Green-Meldrim House Museum
14 West Macon Street
West side of Madison Square
Civil War Headquarters of General William T. Sherman
National Historic Landmark
The Green-Meldrim House is one of the South’s finest examples of Gothic Revival architecture. This Savannah treasure features a beautiful cast iron portico at the entrance and a covered porch on three sides of the house surrounded by ornate ironwork. The most expensive 19th century house in Savannah, its unique crenellated parapet and “oriel” windows add to the gothic flavor. Numerous original adornments remain in the interior of the home, including American black walnut woodwork on the main floor, elaborate crown moldings, marble mantles, matching chandeliers and large mirrors in gold leaf frames brought from Austria. The Green-Meldrim House features an elegant curved stairway with a skylight above and oriel windows on the east side of the house which bring in light from three sides.
Constructed as a residence for Mr. Charles Green, who came to Savannah from England in 1833, the home was designed by a New York architect, Mr. John S. Norris, who was also responsible for designing the Custom House and several other fine homes. Mr. Green had arrived in Georgia with little means, but made his fortunate as a cotton merchant and ship owner in Savannah and amassed enough money by the early 1850s to build his Gothic villa, which is considered one of the most elaborate homes in Savannah.
Hoping to protect his home and his cotton from destruction when Union General William T. Sherman’s army drew near in December of 1864, Mr. Green rode out to meet the Union commander and invited the Civil War commander to use his home while in Savannah.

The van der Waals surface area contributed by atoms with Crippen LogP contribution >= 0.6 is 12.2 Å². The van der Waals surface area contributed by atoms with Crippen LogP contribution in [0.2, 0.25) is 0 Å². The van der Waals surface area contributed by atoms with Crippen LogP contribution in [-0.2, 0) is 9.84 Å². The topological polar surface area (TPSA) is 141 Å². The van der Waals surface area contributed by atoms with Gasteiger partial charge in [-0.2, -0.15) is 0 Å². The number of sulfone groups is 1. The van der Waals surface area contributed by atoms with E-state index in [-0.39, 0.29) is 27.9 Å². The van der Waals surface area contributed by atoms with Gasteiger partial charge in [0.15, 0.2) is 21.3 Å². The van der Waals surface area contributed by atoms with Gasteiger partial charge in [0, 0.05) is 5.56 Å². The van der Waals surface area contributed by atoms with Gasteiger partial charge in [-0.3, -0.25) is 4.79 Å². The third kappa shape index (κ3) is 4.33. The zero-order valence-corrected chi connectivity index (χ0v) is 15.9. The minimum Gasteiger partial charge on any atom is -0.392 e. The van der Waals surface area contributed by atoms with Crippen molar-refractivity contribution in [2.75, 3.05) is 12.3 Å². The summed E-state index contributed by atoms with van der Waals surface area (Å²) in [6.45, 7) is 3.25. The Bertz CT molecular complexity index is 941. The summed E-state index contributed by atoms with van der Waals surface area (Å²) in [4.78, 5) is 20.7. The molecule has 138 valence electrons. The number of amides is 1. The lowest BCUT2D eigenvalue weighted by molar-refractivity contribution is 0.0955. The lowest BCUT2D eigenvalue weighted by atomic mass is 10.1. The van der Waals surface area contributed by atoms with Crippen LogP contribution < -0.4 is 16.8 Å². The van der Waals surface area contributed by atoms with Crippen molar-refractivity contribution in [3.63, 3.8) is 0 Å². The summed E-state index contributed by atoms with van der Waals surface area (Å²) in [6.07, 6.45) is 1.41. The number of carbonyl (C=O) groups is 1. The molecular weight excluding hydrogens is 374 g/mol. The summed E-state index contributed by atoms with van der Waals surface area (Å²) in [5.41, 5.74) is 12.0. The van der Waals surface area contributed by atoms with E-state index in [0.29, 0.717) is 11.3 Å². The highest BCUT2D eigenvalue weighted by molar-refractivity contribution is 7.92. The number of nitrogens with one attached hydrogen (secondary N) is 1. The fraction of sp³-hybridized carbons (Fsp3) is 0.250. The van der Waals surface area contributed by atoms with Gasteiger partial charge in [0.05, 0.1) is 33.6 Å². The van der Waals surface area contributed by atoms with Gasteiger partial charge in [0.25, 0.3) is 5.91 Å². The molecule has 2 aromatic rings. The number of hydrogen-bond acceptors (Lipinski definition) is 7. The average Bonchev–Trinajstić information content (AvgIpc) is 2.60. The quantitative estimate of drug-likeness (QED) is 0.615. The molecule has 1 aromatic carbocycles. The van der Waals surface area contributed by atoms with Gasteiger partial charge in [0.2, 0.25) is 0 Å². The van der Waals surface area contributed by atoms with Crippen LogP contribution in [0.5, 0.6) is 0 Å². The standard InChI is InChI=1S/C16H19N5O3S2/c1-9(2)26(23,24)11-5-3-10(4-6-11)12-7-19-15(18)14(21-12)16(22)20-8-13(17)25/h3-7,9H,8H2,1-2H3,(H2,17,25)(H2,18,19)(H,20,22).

While waiting there, an English gentlemen, Mr. Charles Green, came and said that he had a find house completely furnished, for which he had no use, and offered it as headquarters. He explained, moreover, that General Howard had informed him, the day before, that I would want his house for headquarters. At first I strong disinclined to make use of any private dwelling, lest complaints should arise of damage and loss of furniture, and so expressed myself to Mr. Green; but, after riding about the city, and finding his house so spacious, so convenient, with large yard and stabling. I accepted his offer, and occupied that house during our stay in Savannah. He only reserved for himself the use of a couple of rooms above the dining-room, and we had all else, and a most excellent house it was in all respects.
General William T. Sherman, Sherman’s Memoirs, pp 494-495
Shortly after his arrival at Green’s home, Sherman sat down and penned his famous telegram to President Lincoln:
I beg to present you as a Christmas-gift the city of Savannah, with one hundred and fifty heavy guns and plenty of ammunition, also about twenty-five thousand bales of cotton.
The home remained in the possession of Charles Green until his death in 1881. His son, Edward Moon Green inherited the home and lived there for a number of years before selling it in 1892 to Judge Peter Meldrim, a former Savannah mayor and past president of the American Bar Association. The Green-Meldrim House was later sold to St. John’s Episcopal Church in 1943, and the former kitchens, servant’s quarters and stable now serve as the rectory for the church
Designated as a National Historic Landmark in 1976, the must-see Green-Meldrim House is open for tours.
Tuesdays, Thursdays and Fridays 10am-4pm
Last tour begins 30 minutes before closing
Closed: December 15th through January 15th and 2 weeks prior to Easter
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